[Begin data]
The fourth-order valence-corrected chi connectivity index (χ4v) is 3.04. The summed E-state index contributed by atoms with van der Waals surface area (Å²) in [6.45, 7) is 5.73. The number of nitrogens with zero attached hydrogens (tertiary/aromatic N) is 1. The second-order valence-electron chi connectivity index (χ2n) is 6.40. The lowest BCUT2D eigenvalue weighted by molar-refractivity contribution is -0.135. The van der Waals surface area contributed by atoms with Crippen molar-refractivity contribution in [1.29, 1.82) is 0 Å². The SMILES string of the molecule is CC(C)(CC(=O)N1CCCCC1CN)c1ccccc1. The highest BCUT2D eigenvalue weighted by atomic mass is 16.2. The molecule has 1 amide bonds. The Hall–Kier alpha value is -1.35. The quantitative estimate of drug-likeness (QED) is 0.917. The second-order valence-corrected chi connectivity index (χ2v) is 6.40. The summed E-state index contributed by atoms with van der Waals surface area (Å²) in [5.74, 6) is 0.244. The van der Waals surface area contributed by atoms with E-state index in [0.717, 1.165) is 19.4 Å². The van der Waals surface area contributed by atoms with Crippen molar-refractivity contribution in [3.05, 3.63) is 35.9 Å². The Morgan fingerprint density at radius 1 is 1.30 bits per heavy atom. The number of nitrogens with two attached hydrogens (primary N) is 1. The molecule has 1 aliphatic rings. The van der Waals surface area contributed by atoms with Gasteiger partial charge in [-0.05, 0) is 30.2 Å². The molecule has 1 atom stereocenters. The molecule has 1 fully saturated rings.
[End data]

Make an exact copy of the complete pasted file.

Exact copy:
The fourth-order valence-corrected chi connectivity index (χ4v) is 3.04. The summed E-state index contributed by atoms with van der Waals surface area (Å²) in [6.45, 7) is 5.73. The number of nitrogens with zero attached hydrogens (tertiary/aromatic N) is 1. The second-order valence-electron chi connectivity index (χ2n) is 6.40. The lowest BCUT2D eigenvalue weighted by molar-refractivity contribution is -0.135. The van der Waals surface area contributed by atoms with Crippen molar-refractivity contribution in [1.29, 1.82) is 0 Å². The SMILES string of the molecule is CC(C)(CC(=O)N1CCCCC1CN)c1ccccc1. The highest BCUT2D eigenvalue weighted by atomic mass is 16.2. The molecule has 1 amide bonds. The Hall–Kier alpha value is -1.35. The quantitative estimate of drug-likeness (QED) is 0.917. The second-order valence-corrected chi connectivity index (χ2v) is 6.40. The summed E-state index contributed by atoms with van der Waals surface area (Å²) in [5.74, 6) is 0.244. The van der Waals surface area contributed by atoms with E-state index in [0.717, 1.165) is 19.4 Å². The van der Waals surface area contributed by atoms with Crippen molar-refractivity contribution in [3.05, 3.63) is 35.9 Å². The Morgan fingerprint density at radius 1 is 1.30 bits per heavy atom. The number of nitrogens with two attached hydrogens (primary N) is 1. The molecule has 1 aliphatic rings. The van der Waals surface area contributed by atoms with Gasteiger partial charge in [-0.05, 0) is 30.2 Å². The molecule has 1 atom stereocenters. The molecule has 1 fully saturated rings.